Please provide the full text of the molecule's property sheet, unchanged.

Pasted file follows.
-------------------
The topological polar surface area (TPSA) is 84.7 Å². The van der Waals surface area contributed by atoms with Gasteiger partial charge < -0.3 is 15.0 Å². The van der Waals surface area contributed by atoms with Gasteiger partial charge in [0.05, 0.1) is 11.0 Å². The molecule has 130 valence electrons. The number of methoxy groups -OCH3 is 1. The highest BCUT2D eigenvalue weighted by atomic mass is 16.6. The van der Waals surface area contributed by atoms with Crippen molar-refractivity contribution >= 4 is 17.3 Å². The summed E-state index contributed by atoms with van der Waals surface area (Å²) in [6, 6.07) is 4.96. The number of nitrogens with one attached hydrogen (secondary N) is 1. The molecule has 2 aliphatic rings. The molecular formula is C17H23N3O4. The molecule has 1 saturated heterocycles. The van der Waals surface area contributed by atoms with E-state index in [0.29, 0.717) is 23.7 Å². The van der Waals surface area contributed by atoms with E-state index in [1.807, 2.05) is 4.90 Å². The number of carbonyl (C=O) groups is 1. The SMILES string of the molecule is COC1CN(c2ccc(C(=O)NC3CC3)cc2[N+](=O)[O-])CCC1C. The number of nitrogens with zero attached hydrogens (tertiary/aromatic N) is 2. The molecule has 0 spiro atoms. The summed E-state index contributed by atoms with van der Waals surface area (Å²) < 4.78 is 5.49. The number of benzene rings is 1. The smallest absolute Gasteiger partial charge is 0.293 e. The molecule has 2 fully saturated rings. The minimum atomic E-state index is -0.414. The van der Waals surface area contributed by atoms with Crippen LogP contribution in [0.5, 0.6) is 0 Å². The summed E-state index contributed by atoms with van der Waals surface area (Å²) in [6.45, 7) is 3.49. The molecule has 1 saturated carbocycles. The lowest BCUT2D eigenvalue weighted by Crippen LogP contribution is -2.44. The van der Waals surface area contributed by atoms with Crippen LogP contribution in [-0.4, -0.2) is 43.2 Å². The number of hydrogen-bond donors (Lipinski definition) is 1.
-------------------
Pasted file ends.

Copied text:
The topological polar surface area (TPSA) is 84.7 Å². The van der Waals surface area contributed by atoms with Gasteiger partial charge < -0.3 is 15.0 Å². The van der Waals surface area contributed by atoms with Gasteiger partial charge in [0.05, 0.1) is 11.0 Å². The molecule has 130 valence electrons. The number of methoxy groups -OCH3 is 1. The highest BCUT2D eigenvalue weighted by atomic mass is 16.6. The van der Waals surface area contributed by atoms with Crippen molar-refractivity contribution >= 4 is 17.3 Å². The summed E-state index contributed by atoms with van der Waals surface area (Å²) in [6, 6.07) is 4.96. The number of nitrogens with one attached hydrogen (secondary N) is 1. The molecule has 2 aliphatic rings. The molecular formula is C17H23N3O4. The molecule has 1 saturated heterocycles. The van der Waals surface area contributed by atoms with E-state index in [0.29, 0.717) is 23.7 Å². The van der Waals surface area contributed by atoms with E-state index in [1.807, 2.05) is 4.90 Å². The number of carbonyl (C=O) groups is 1. The SMILES string of the molecule is COC1CN(c2ccc(C(=O)NC3CC3)cc2[N+](=O)[O-])CCC1C. The number of nitrogens with zero attached hydrogens (tertiary/aromatic N) is 2. The molecule has 0 spiro atoms. The summed E-state index contributed by atoms with van der Waals surface area (Å²) < 4.78 is 5.49. The number of benzene rings is 1. The smallest absolute Gasteiger partial charge is 0.293 e. The molecule has 2 fully saturated rings. The minimum atomic E-state index is -0.414. The van der Waals surface area contributed by atoms with Crippen LogP contribution in [0.5, 0.6) is 0 Å². The summed E-state index contributed by atoms with van der Waals surface area (Å²) in [6.45, 7) is 3.49. The molecule has 1 saturated carbocycles. The lowest BCUT2D eigenvalue weighted by Crippen LogP contribution is -2.44. The van der Waals surface area contributed by atoms with Crippen LogP contribution in [-0.4, -0.2) is 43.2 Å². The number of hydrogen-bond donors (Lipinski definition) is 1.